Change, in a workplace environment, is a constant. Employers are required to
react to address a constantly evolving work environment. Necessarily, evolution
in the business environment often requires the ability to invoke and manage
change in the employment relationship.

The mere event of invoking change or amending existing terms and conditions
of employment is not, in and of itself, particularly complicated. Doing it
successfully, however, is another matter. Often companies, in order to adjust to
the changing economic landscape must affect changes to existing compensation
plans, in order to moderate the cost of doing business. In turn, such changes
can directly impact the income of employees, either on a fixed or variable

Typically, a significant reduction in an employee’s compensation will be
found to constitute constructive dismissal. The courts have recognized that
remuneration is normally viewed, from the employee’s perspective, as the most
fundamental term of a contract of employment. A unilateral change in
compensation that significantly decreases an employee’s remuneration, whether a
change in salary, commissions, or bonus, has a significant chance of being found
to result in constructive dismissal.

Conversely, as long as the employee’s overall compensation has not been
significantly reduced, the courts also have found that the employee’s
remuneration scheme can be changed without a resulting constructive dismissal.
For example, where an employee’s compensation scheme is changed from a salary to
a commission-based payment, this will likely not constitute a fundamental change
to the contract of employment if the employee stands to earn substantially the
same total compensation. On the other hand, our courts still have found the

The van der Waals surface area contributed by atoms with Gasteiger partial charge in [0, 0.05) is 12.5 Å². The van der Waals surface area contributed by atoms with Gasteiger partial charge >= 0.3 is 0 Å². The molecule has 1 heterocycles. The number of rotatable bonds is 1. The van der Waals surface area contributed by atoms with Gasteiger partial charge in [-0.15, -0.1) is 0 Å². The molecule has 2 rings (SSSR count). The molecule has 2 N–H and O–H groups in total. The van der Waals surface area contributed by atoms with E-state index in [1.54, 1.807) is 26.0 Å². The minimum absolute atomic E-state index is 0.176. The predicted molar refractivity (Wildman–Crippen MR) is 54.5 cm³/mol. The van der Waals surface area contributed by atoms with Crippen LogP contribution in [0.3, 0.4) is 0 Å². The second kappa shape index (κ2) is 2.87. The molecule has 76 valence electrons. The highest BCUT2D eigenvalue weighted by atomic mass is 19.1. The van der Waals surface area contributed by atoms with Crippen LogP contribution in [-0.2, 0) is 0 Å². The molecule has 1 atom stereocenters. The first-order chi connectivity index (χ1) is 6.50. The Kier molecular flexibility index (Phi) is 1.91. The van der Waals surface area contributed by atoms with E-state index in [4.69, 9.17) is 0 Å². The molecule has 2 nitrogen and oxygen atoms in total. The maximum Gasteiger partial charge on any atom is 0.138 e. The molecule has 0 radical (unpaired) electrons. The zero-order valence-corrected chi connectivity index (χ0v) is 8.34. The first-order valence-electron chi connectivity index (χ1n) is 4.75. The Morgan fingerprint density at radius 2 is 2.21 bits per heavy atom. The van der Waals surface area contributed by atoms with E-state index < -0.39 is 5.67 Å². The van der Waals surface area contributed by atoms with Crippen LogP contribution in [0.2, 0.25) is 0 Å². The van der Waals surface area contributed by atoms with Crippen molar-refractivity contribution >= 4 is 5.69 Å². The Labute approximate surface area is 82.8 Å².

changes which could have resulted in higher earnings for an employee, by virtue
of a shift to a commission-heavy compensation program, still resulted in a
constructive dismissal.

One example of a case where a change of compensation was alleged to
constitute constructive dismissal is O’Sullivan v. Cavalier Tool &
Manufacturing Ltd.
This 2010 decision involved an employee who had been
temporarily promoted to shop foreman and was shifted by his employer from a base
salary to an hourly wage scheme, and moved to the position of shop leader, as
the foreman position was no longer required. The company also guaranteed that
the employee would be able to work the requisite number of hours to bring him
back to the same compensation level as the foreman position. The court,
nevertheless, found that there was a constructive dismissal, as it held that the
employer, in arbitrarily and unilaterally demoting O’Sullivan to the position of
shop leader, and altering his compensation scheme, had repudiated the

In another recent case, Doran v. Ontario Power Generation, a 54 year
old Vice-President at OPG alleged that he had been constructively dismissed as a
result of a corporate reorganization in which the compensation and reporting
hierarchy for senior management was changed. His compensation was variously
reduced by 14% to 17%, and his duties were significantly reduced as the division
was being phased out. OPG argued that the changes did not constitute a breach of
the employment contract and that they were made as part of the evolution of the
enterprise and an overall change in direction and philosophy was necessary to
ensure its financial viability. The changes were not directed at the individual
but applied to all senior management.

The court found that the changes to the terms and conditions of Doran’s
employment, when viewed together, did constitute constructive dismissal.
Notably, however, the trial judge held that the changes in compensation alone
were not sufficient to constitute a constructive dismissal, and that the changes
to compensation under the circumstances of the restructuring and reorganization,
absent the loss of job responsibilities, would have been acceptable.

The determination of whether or not a change in compensation constitutes a
breach of contract and constructive dismissal is a fact specific inquiry, which
must be reviewed on an individual basis in order to determine whether the
changes constitute a unilateral alteration of a fundamental term of employment.
Often, it is difficult to gauge with certainty what magnitude of change in
compensation will be perceived by the courts to constitute constructive
dismissal. Generally speaking, the more dramatic the nature of the change and
the more unilateral or high-handed the manner in which it is introduced or
implemented, the more likely a finding of constructive dismissal is to

Norman Grosman tackles your employment law dilemmas regularly on Workopolis.
More information about him and his legal services can be found on his website